SAN DIEGO (Border Report) — The large migrant camp on U.S. soil between San Diego and Tijuana is now gone except for the leftover bedding, jugs of water, makeshift tents and hundreds of trash bags left behind by the migrants.
After getting past the first border barrier and then waiting at the second one, in what’s called the “enforcement zone,” migrants began moving in weeks ago anticipating the end of Title 42.
Some reported waiting for days at a time for Border Patrol agents to pick them up.
As the end of Title 42 grew near, the camp’s population grew.
Slowly agents began moving the migrants to Border Patrol stations around San Diego.
The last migrants were cleared out late Sunday afternoon.
Since Title 42 expired, asylum-seekers are supposed to be processed within 72 hours and given a preliminary interview by U.S. Citizenship and Immigration Services personnel.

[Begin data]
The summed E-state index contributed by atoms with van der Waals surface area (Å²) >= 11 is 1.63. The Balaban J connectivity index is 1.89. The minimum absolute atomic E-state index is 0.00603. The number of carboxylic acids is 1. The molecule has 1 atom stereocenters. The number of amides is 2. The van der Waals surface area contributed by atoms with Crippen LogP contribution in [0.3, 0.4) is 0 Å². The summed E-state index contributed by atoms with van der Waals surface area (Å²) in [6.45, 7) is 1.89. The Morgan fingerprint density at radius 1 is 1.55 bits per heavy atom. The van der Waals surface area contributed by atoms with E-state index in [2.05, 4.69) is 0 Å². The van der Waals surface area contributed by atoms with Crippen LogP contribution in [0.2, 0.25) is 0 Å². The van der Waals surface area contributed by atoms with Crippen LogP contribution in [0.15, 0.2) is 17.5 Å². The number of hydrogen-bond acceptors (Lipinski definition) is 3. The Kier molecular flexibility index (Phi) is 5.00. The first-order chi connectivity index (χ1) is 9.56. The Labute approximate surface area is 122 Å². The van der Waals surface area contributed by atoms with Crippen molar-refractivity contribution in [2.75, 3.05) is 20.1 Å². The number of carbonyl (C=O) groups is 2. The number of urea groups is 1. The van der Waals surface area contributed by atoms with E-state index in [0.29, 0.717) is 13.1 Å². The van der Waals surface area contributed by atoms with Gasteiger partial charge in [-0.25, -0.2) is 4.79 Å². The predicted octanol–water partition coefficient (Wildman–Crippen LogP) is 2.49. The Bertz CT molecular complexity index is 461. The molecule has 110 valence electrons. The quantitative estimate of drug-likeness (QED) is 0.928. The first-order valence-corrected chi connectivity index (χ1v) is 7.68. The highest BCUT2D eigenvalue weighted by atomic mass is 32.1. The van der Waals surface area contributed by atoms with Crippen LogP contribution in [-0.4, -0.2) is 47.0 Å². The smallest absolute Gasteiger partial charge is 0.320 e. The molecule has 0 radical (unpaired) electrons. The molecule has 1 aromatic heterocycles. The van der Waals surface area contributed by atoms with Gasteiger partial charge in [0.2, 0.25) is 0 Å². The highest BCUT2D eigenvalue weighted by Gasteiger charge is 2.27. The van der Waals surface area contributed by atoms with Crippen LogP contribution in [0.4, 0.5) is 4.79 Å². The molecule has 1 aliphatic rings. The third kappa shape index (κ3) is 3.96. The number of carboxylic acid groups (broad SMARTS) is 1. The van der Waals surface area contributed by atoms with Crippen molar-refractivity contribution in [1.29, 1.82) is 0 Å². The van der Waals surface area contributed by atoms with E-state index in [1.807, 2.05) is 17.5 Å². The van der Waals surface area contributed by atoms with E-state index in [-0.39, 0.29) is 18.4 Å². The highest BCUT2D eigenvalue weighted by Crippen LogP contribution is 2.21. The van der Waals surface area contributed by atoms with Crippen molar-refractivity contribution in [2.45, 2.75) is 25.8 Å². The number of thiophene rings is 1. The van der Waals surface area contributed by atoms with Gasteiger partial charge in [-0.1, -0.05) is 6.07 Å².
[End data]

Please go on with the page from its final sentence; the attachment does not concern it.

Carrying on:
If the migrants don’t have credible asylum claims, they are being returned to Mexico.
“Among those being returned are migrants who were living between the two border barriers,” said Enrique Lucero, director of the Migrant Affairs Office in Tijuana. “Migrants from Venezuela, Nicaragua, Cuba, Honduras, Guatemala and El Salvador will be returned to their country of origin.”
Lucero stated that he expects asylum claims made by 75 percent of migrants will be rejected, and the migrants sent back.
While the camp between San Diego and Tijuana has been cleared, another one, perhaps larger, remains active near the town of Jacumba, California, located about 80 miles east of San Diego.
Migrants say they’ve been waiting for days to get picked up.
The asylum-seekers here are surviving on the generosity of volunteers who have been providing food and water.
Border Patrol agents have been busing the migrants from this point to processing centers in San Diego, a bus ride that takes about an hour and 20 minutes.